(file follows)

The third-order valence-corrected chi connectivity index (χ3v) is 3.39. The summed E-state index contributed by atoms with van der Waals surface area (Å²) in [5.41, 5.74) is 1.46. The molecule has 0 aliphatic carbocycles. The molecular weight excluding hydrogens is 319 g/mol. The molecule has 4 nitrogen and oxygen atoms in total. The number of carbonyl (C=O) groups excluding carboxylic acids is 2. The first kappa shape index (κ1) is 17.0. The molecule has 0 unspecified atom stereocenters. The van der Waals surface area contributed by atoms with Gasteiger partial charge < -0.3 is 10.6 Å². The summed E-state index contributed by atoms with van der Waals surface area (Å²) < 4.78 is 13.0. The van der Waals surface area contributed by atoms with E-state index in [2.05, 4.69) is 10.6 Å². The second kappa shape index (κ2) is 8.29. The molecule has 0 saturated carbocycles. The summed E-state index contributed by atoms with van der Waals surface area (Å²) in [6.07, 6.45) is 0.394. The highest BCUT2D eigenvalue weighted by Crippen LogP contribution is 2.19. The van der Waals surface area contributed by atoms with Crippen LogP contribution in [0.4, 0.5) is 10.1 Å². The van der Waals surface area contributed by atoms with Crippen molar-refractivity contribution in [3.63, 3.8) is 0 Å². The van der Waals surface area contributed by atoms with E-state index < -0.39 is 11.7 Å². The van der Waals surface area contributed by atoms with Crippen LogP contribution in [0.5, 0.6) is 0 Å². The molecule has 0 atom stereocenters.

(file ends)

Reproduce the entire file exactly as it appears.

The third-order valence-corrected chi connectivity index (χ3v) is 3.39. The summed E-state index contributed by atoms with van der Waals surface area (Å²) in [5.41, 5.74) is 1.46. The molecule has 0 aliphatic carbocycles. The molecular weight excluding hydrogens is 319 g/mol. The molecule has 4 nitrogen and oxygen atoms in total. The number of carbonyl (C=O) groups excluding carboxylic acids is 2. The first kappa shape index (κ1) is 17.0. The molecule has 0 unspecified atom stereocenters. The van der Waals surface area contributed by atoms with Gasteiger partial charge < -0.3 is 10.6 Å². The summed E-state index contributed by atoms with van der Waals surface area (Å²) < 4.78 is 13.0. The van der Waals surface area contributed by atoms with E-state index in [2.05, 4.69) is 10.6 Å². The second kappa shape index (κ2) is 8.29. The molecule has 0 saturated carbocycles. The summed E-state index contributed by atoms with van der Waals surface area (Å²) in [6.07, 6.45) is 0.394. The highest BCUT2D eigenvalue weighted by Crippen LogP contribution is 2.19. The van der Waals surface area contributed by atoms with Crippen LogP contribution in [0.4, 0.5) is 10.1 Å². The van der Waals surface area contributed by atoms with Crippen molar-refractivity contribution in [3.63, 3.8) is 0 Å². The van der Waals surface area contributed by atoms with E-state index < -0.39 is 11.7 Å². The van der Waals surface area contributed by atoms with Crippen LogP contribution in [0.5, 0.6) is 0 Å². The molecule has 0 atom stereocenters.